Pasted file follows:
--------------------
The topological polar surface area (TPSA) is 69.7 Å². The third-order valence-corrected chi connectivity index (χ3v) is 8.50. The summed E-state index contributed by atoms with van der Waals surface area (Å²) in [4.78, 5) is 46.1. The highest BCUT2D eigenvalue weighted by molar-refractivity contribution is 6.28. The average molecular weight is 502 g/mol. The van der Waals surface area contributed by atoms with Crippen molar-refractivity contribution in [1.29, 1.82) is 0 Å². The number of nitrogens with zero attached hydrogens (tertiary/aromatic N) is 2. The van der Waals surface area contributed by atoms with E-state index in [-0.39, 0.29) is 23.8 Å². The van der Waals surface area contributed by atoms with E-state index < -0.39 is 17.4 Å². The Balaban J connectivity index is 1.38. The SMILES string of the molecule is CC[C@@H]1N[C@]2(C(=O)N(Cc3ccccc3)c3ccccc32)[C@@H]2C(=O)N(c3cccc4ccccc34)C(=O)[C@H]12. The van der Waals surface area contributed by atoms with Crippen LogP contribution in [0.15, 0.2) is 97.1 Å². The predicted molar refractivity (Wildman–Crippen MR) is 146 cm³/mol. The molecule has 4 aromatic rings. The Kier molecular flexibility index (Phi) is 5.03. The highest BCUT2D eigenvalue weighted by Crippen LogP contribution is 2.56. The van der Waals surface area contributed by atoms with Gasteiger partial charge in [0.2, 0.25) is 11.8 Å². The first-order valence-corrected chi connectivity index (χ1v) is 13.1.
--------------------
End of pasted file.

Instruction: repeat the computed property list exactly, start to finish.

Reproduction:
The topological polar surface area (TPSA) is 69.7 Å². The third-order valence-corrected chi connectivity index (χ3v) is 8.50. The summed E-state index contributed by atoms with van der Waals surface area (Å²) in [4.78, 5) is 46.1. The highest BCUT2D eigenvalue weighted by molar-refractivity contribution is 6.28. The average molecular weight is 502 g/mol. The van der Waals surface area contributed by atoms with Crippen molar-refractivity contribution in [1.29, 1.82) is 0 Å². The number of nitrogens with zero attached hydrogens (tertiary/aromatic N) is 2. The van der Waals surface area contributed by atoms with E-state index in [-0.39, 0.29) is 23.8 Å². The van der Waals surface area contributed by atoms with E-state index < -0.39 is 17.4 Å². The Balaban J connectivity index is 1.38. The SMILES string of the molecule is CC[C@@H]1N[C@]2(C(=O)N(Cc3ccccc3)c3ccccc32)[C@@H]2C(=O)N(c3cccc4ccccc34)C(=O)[C@H]12. The van der Waals surface area contributed by atoms with Crippen LogP contribution in [0.15, 0.2) is 97.1 Å². The predicted molar refractivity (Wildman–Crippen MR) is 146 cm³/mol. The molecule has 4 aromatic rings. The Kier molecular flexibility index (Phi) is 5.03. The highest BCUT2D eigenvalue weighted by Crippen LogP contribution is 2.56. The van der Waals surface area contributed by atoms with Gasteiger partial charge in [0.2, 0.25) is 11.8 Å². The first-order valence-corrected chi connectivity index (χ1v) is 13.1.